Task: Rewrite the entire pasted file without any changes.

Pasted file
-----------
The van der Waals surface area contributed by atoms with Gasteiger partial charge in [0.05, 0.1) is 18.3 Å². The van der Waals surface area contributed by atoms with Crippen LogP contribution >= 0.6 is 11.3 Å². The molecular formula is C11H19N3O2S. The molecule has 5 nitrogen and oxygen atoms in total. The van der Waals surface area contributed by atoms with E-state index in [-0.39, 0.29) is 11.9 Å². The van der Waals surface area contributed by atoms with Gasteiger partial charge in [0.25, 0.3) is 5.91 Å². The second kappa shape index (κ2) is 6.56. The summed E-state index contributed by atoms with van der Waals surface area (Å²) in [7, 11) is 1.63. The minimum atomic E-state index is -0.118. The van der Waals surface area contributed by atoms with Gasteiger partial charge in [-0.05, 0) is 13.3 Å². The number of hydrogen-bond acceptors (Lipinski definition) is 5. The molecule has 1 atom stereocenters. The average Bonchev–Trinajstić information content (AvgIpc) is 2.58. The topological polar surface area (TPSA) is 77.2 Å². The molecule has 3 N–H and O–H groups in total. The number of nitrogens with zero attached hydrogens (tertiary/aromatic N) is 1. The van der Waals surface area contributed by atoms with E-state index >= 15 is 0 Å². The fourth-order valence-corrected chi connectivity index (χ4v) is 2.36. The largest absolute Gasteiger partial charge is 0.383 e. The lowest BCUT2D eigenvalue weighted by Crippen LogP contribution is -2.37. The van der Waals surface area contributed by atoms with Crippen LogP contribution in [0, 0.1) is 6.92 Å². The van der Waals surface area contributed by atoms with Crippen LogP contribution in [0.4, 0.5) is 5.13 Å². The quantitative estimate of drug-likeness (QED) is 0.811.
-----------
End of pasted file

The van der Waals surface area contributed by atoms with Gasteiger partial charge in [0.05, 0.1) is 18.3 Å². The van der Waals surface area contributed by atoms with Crippen LogP contribution >= 0.6 is 11.3 Å². The molecular formula is C11H19N3O2S. The molecule has 5 nitrogen and oxygen atoms in total. The van der Waals surface area contributed by atoms with E-state index in [-0.39, 0.29) is 11.9 Å². The van der Waals surface area contributed by atoms with Gasteiger partial charge in [0.25, 0.3) is 5.91 Å². The second kappa shape index (κ2) is 6.56. The summed E-state index contributed by atoms with van der Waals surface area (Å²) in [7, 11) is 1.63. The minimum atomic E-state index is -0.118. The van der Waals surface area contributed by atoms with Gasteiger partial charge in [-0.05, 0) is 13.3 Å². The number of hydrogen-bond acceptors (Lipinski definition) is 5. The molecule has 1 atom stereocenters. The average Bonchev–Trinajstić information content (AvgIpc) is 2.58. The topological polar surface area (TPSA) is 77.2 Å². The molecule has 3 N–H and O–H groups in total. The number of nitrogens with zero attached hydrogens (tertiary/aromatic N) is 1. The van der Waals surface area contributed by atoms with E-state index >= 15 is 0 Å². The fourth-order valence-corrected chi connectivity index (χ4v) is 2.36. The largest absolute Gasteiger partial charge is 0.383 e. The lowest BCUT2D eigenvalue weighted by Crippen LogP contribution is -2.37. The van der Waals surface area contributed by atoms with Crippen LogP contribution in [0, 0.1) is 6.92 Å². The van der Waals surface area contributed by atoms with Crippen LogP contribution in [0.4, 0.5) is 5.13 Å². The quantitative estimate of drug-likeness (QED) is 0.811.